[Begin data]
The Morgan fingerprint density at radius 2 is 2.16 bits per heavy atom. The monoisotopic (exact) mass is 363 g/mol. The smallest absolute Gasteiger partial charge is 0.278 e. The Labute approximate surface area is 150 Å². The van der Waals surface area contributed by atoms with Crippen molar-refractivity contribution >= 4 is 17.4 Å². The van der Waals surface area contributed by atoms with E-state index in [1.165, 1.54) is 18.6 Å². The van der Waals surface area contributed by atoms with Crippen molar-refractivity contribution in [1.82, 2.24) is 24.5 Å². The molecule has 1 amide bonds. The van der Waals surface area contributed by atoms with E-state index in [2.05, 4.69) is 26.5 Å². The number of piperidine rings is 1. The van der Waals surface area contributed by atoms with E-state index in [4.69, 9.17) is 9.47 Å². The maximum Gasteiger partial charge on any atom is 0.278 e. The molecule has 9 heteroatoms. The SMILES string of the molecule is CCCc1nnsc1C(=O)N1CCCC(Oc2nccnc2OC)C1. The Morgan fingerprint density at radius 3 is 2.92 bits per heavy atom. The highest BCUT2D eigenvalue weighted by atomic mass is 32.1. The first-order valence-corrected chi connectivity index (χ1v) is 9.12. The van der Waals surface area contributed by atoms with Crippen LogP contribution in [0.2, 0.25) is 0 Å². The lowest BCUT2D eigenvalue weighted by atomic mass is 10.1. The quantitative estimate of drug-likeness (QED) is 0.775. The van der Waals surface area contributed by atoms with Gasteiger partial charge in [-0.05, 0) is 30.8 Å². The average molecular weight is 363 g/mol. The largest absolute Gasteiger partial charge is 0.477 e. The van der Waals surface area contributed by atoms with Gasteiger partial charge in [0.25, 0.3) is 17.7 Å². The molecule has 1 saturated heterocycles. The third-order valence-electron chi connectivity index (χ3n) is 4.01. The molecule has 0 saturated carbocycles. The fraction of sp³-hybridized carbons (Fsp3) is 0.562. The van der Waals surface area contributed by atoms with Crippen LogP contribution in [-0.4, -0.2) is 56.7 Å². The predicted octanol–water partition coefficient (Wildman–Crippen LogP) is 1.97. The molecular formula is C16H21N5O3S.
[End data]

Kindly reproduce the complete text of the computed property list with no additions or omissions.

The Morgan fingerprint density at radius 2 is 2.16 bits per heavy atom. The monoisotopic (exact) mass is 363 g/mol. The smallest absolute Gasteiger partial charge is 0.278 e. The Labute approximate surface area is 150 Å². The van der Waals surface area contributed by atoms with Crippen molar-refractivity contribution >= 4 is 17.4 Å². The van der Waals surface area contributed by atoms with E-state index in [1.165, 1.54) is 18.6 Å². The van der Waals surface area contributed by atoms with Crippen molar-refractivity contribution in [1.82, 2.24) is 24.5 Å². The molecule has 1 amide bonds. The van der Waals surface area contributed by atoms with E-state index in [2.05, 4.69) is 26.5 Å². The number of piperidine rings is 1. The van der Waals surface area contributed by atoms with E-state index in [4.69, 9.17) is 9.47 Å². The maximum Gasteiger partial charge on any atom is 0.278 e. The molecule has 9 heteroatoms. The SMILES string of the molecule is CCCc1nnsc1C(=O)N1CCCC(Oc2nccnc2OC)C1. The Morgan fingerprint density at radius 3 is 2.92 bits per heavy atom. The highest BCUT2D eigenvalue weighted by atomic mass is 32.1. The first-order valence-corrected chi connectivity index (χ1v) is 9.12. The van der Waals surface area contributed by atoms with Crippen LogP contribution in [0.2, 0.25) is 0 Å². The lowest BCUT2D eigenvalue weighted by atomic mass is 10.1. The quantitative estimate of drug-likeness (QED) is 0.775. The van der Waals surface area contributed by atoms with Gasteiger partial charge in [-0.05, 0) is 30.8 Å². The average molecular weight is 363 g/mol. The largest absolute Gasteiger partial charge is 0.477 e. The van der Waals surface area contributed by atoms with Gasteiger partial charge in [0.25, 0.3) is 17.7 Å². The molecule has 1 saturated heterocycles. The third-order valence-electron chi connectivity index (χ3n) is 4.01. The molecule has 0 saturated carbocycles. The fraction of sp³-hybridized carbons (Fsp3) is 0.562. The van der Waals surface area contributed by atoms with Crippen LogP contribution in [-0.4, -0.2) is 56.7 Å². The predicted octanol–water partition coefficient (Wildman–Crippen LogP) is 1.97. The molecular formula is C16H21N5O3S.